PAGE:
I TOLD YOU
You say I enter you
like magician 
who scratches the bottom
of an old top hat
in search of a rabbit,
or like vet arousing a cow
to ease artificial insemination,
or like beggar 
scanning the depths
of a public bin.

I say: 
rest your ankles on my shoulders,
press your hands against the floor,
keep your buttocks up,
it will hurt less.

You say:
I can't breathe,
blood is rushing to my head,
your nails are piercing my left ankle.

If you don’t shut up…
And If You Don’t Shut Up gets
inscribed in your blood stream
with letters made of
faeces, sweat and Crisco. 

You see the things you make me write…

Don’t you realise, I say,
that the scratches on your ankles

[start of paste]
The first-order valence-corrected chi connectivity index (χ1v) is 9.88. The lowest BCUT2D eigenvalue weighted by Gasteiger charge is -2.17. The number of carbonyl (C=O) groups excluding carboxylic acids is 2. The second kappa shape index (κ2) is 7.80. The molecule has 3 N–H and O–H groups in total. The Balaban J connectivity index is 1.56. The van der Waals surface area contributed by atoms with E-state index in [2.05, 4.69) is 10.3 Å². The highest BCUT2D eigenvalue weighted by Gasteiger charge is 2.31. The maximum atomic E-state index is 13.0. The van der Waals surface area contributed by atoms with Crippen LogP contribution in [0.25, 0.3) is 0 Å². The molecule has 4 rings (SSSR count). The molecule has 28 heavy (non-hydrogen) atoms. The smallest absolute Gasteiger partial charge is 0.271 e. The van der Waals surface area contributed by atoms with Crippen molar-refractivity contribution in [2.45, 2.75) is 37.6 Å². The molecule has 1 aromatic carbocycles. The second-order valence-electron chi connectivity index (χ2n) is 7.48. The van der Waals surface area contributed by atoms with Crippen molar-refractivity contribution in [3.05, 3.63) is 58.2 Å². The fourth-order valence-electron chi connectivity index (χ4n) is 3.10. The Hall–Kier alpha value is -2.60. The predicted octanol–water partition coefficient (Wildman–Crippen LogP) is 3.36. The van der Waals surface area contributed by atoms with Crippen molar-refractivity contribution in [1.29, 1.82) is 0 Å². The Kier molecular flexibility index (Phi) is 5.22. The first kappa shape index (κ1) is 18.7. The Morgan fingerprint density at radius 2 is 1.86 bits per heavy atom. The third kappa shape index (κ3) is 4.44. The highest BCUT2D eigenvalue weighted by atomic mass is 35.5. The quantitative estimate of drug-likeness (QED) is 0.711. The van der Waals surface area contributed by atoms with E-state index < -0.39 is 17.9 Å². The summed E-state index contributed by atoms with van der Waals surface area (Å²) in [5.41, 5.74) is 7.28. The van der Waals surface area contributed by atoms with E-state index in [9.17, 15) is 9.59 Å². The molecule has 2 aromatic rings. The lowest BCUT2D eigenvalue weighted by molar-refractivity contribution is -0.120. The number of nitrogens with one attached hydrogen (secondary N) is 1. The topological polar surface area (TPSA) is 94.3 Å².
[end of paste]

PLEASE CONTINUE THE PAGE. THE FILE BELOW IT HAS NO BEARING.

are the imprint  of your pulse,
a cardiogram, the completion of a track
from your heart to your intestines, 
from your rectum to my fist,
from my elbow to my torso, 
from my heart to my left hand,
and from my nails to your skin?

Don’t you realise it hurts, you say.

I push. You shout.

You say I exit you
like teenager 
who’s forcefully pulling 
the lever on a pinball machine
to beat his companions
or like warrior
withdrawing a sabre
from a rusty sheath
or like torrents
of acidic sharp 
diarrhoea.


 
 
 
 
 
 
 
 
 
 
Ernesto Sarezale, 2000-2004
www.sarezale.com
sarezale(at)yahoo.com